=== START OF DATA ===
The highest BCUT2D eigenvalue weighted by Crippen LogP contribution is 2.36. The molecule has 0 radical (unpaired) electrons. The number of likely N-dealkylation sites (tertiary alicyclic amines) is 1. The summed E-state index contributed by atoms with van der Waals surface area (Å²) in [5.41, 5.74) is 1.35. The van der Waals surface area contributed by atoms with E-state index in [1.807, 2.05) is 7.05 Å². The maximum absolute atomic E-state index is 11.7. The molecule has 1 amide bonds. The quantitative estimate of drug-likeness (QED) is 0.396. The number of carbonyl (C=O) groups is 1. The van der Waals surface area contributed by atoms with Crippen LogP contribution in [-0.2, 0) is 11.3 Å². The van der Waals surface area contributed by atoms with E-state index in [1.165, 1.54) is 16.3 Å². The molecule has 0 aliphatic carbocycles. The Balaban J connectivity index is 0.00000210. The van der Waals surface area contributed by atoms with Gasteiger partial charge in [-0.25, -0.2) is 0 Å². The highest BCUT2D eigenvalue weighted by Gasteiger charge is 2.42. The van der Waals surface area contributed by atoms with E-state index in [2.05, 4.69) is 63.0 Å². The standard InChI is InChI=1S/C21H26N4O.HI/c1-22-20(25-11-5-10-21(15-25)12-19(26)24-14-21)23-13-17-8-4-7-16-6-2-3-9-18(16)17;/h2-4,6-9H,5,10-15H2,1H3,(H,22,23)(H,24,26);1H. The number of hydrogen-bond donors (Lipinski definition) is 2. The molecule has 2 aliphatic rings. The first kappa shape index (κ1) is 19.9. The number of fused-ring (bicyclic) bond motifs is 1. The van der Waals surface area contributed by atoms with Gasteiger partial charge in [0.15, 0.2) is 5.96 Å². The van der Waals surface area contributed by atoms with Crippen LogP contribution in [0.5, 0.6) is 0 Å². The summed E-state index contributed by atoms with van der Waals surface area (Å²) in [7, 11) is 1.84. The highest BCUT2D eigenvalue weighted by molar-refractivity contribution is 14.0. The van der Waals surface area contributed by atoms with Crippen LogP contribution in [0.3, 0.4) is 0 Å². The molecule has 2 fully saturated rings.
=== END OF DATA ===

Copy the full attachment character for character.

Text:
The highest BCUT2D eigenvalue weighted by Crippen LogP contribution is 2.36. The molecule has 0 radical (unpaired) electrons. The number of likely N-dealkylation sites (tertiary alicyclic amines) is 1. The summed E-state index contributed by atoms with van der Waals surface area (Å²) in [5.41, 5.74) is 1.35. The van der Waals surface area contributed by atoms with E-state index in [1.807, 2.05) is 7.05 Å². The maximum absolute atomic E-state index is 11.7. The molecule has 1 amide bonds. The quantitative estimate of drug-likeness (QED) is 0.396. The number of carbonyl (C=O) groups is 1. The van der Waals surface area contributed by atoms with Crippen LogP contribution in [-0.2, 0) is 11.3 Å². The van der Waals surface area contributed by atoms with E-state index in [1.165, 1.54) is 16.3 Å². The molecule has 0 aliphatic carbocycles. The Balaban J connectivity index is 0.00000210. The van der Waals surface area contributed by atoms with Gasteiger partial charge in [-0.25, -0.2) is 0 Å². The highest BCUT2D eigenvalue weighted by Gasteiger charge is 2.42. The van der Waals surface area contributed by atoms with E-state index in [2.05, 4.69) is 63.0 Å². The standard InChI is InChI=1S/C21H26N4O.HI/c1-22-20(25-11-5-10-21(15-25)12-19(26)24-14-21)23-13-17-8-4-7-16-6-2-3-9-18(16)17;/h2-4,6-9H,5,10-15H2,1H3,(H,22,23)(H,24,26);1H. The number of hydrogen-bond donors (Lipinski definition) is 2. The molecule has 2 aliphatic rings. The first kappa shape index (κ1) is 19.9. The number of fused-ring (bicyclic) bond motifs is 1. The van der Waals surface area contributed by atoms with Gasteiger partial charge in [0.15, 0.2) is 5.96 Å². The van der Waals surface area contributed by atoms with Crippen LogP contribution in [0.5, 0.6) is 0 Å². The summed E-state index contributed by atoms with van der Waals surface area (Å²) in [7, 11) is 1.84. The highest BCUT2D eigenvalue weighted by molar-refractivity contribution is 14.0. The van der Waals surface area contributed by atoms with Crippen LogP contribution in [0.3, 0.4) is 0 Å². The molecule has 2 fully saturated rings.